Skip to content
Quick exitFirst NationsTranslationsGet helpSearch

Obligations to your staff

A workplace free from discrimination, sexual harassment and bullying is not just good for business, it is the law. Unlawful behaviour will cost you time and money, damage morale, reduce productivity and undermine your reputation. Organisations that understand their obligations towards staff will create a positive and healthy place to work, improving productivity and reputation.

A group of workers in a business meeting. They sit at a long table. They all have their laptops out.

Photo by Christina Morillo from Pexels

Why does equal opportunity matter?

Employers have a vital role in making equal opportunity a reality for Victorians. We know this because the majority of complaints made to the Commission are about workplace behaviour.

In 2020-21, 46% of discrimination complaints and a staggering 80% of sexual harassment complaints we received stem from employment.

As an employer, your responsibilities are set out in the Equal Opportunity Act 2010 and the Racial and Religious Tolerance Act 2001.

The Commission can help you make sure you are meeting your obligations.

What are my obligations?

Employers have a responsibility to recruit staff in a non-discriminatory way and maintain a workplace that is safe and free from discrimination.

They also have a responsibility to make sure their workplace is safe and free from sexual harassment or victimisation.

While a person is responsible for their own unlawful behaviour, employers can also be held responsible.

Employers can be held legally responsible for workplace incidents of:

Employers also have responsibilities under federal anti-discrimination laws.

The positive duty

Equal opportunity is about more than just fixing issues as they arise. Genuine equal opportunity means creating an environment where unfair treatment and problem behaviour is unlikely to happen in the first place.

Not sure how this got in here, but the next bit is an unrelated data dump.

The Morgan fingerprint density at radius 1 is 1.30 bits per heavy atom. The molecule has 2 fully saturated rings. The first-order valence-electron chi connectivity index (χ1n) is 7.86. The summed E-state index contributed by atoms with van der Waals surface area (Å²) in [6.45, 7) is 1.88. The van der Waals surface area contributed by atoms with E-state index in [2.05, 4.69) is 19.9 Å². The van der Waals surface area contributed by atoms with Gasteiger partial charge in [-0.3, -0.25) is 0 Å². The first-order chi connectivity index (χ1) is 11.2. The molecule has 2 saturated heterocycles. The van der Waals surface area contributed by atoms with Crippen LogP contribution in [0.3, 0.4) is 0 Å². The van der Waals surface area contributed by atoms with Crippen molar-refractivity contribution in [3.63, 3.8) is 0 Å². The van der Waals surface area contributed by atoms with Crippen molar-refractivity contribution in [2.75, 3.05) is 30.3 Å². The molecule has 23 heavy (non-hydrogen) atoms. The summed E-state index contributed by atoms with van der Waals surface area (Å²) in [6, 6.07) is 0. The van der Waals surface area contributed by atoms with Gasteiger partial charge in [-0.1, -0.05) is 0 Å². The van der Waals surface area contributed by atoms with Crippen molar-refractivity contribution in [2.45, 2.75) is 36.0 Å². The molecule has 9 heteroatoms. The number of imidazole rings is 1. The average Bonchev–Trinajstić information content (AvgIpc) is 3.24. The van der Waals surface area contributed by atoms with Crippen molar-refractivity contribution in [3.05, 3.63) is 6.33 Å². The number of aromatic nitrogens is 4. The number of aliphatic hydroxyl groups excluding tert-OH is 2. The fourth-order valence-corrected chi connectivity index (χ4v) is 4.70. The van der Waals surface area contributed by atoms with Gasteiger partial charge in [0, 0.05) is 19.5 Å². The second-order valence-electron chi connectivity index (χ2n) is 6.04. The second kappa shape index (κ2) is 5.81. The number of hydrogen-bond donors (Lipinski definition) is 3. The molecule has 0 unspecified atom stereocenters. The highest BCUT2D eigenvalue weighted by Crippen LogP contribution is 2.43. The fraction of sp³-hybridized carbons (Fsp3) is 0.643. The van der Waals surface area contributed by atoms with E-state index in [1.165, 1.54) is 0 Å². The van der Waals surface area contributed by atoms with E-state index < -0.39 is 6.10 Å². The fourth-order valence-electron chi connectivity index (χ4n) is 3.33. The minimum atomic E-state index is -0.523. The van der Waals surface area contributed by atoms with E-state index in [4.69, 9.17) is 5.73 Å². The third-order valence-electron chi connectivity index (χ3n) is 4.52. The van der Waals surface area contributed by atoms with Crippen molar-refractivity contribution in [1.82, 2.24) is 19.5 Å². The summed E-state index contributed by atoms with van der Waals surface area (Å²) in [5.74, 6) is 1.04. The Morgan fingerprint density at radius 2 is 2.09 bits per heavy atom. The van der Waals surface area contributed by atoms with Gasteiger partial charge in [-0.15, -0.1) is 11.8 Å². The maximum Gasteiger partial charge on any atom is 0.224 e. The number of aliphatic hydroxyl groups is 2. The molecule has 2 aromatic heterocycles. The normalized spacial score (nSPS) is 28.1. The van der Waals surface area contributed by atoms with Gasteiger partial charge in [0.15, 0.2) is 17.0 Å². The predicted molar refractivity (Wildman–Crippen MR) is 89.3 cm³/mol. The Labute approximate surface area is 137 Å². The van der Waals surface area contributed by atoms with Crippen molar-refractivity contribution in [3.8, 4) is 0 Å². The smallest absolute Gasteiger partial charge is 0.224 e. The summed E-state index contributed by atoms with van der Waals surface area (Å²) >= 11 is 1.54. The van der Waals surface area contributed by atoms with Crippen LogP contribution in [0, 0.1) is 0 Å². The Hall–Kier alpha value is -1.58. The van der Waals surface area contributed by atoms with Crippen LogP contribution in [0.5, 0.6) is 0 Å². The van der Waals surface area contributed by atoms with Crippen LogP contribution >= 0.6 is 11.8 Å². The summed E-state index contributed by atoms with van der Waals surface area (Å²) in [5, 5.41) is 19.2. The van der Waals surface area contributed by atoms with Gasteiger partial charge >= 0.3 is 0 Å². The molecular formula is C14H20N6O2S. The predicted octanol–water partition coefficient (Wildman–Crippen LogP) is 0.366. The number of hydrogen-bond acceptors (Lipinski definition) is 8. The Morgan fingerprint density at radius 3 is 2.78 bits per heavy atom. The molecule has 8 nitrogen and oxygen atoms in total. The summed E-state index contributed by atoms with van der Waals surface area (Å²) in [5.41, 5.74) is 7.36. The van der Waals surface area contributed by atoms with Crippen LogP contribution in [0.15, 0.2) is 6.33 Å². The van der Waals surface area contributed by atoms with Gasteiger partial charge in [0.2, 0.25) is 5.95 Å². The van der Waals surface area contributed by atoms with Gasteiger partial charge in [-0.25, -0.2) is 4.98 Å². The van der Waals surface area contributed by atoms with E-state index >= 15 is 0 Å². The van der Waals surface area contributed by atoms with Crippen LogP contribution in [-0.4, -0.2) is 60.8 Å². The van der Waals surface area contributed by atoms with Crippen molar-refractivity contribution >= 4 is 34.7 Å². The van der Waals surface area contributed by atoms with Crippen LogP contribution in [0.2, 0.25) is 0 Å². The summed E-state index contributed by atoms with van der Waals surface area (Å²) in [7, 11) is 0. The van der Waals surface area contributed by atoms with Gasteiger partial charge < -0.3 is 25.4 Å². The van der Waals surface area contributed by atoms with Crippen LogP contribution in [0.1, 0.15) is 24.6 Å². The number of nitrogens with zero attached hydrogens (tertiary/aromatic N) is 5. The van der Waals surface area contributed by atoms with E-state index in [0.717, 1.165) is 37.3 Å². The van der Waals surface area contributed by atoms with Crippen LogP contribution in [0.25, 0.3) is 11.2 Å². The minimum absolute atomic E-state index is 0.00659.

Under the Equal Opportunity Act 2010, organisations have a positive duty to eliminate discrimination, sexual harassment and victimisation as far as possible. This means that positive action should be taken to prevent these behaviours – regardless of whether someone has made a complaint.

Victoria is unique in having a positive duty, which creates an opportunity to prevent unlawful behaviour. It helps organisations put a healthy workplace culture in place, just as occupational health and safety laws require employers to take appropriate steps to ensure injuries don’t occur.

To ensure they are complying with the positive duty, organisations should also put measures in place to ensure that complaints are responded to swiftly and appropriately when they do arise.

The positive duty is about addressing the systemic causes of discrimination, sexual harassment and victimisation.

Meeting your positive duty towards staff might include:

  • ensuring policies and procedures are in place and understood by staff
  • training all staff on acceptable workplace behaviour
  • making sure polices and procedures applied
  • reducing workplace stressors and risks
  • using inclusive leadership styles
  • making sure leaders role model appropriate workplace behaviour and recognise inappropriate behaviour.

Find out more about the positive duty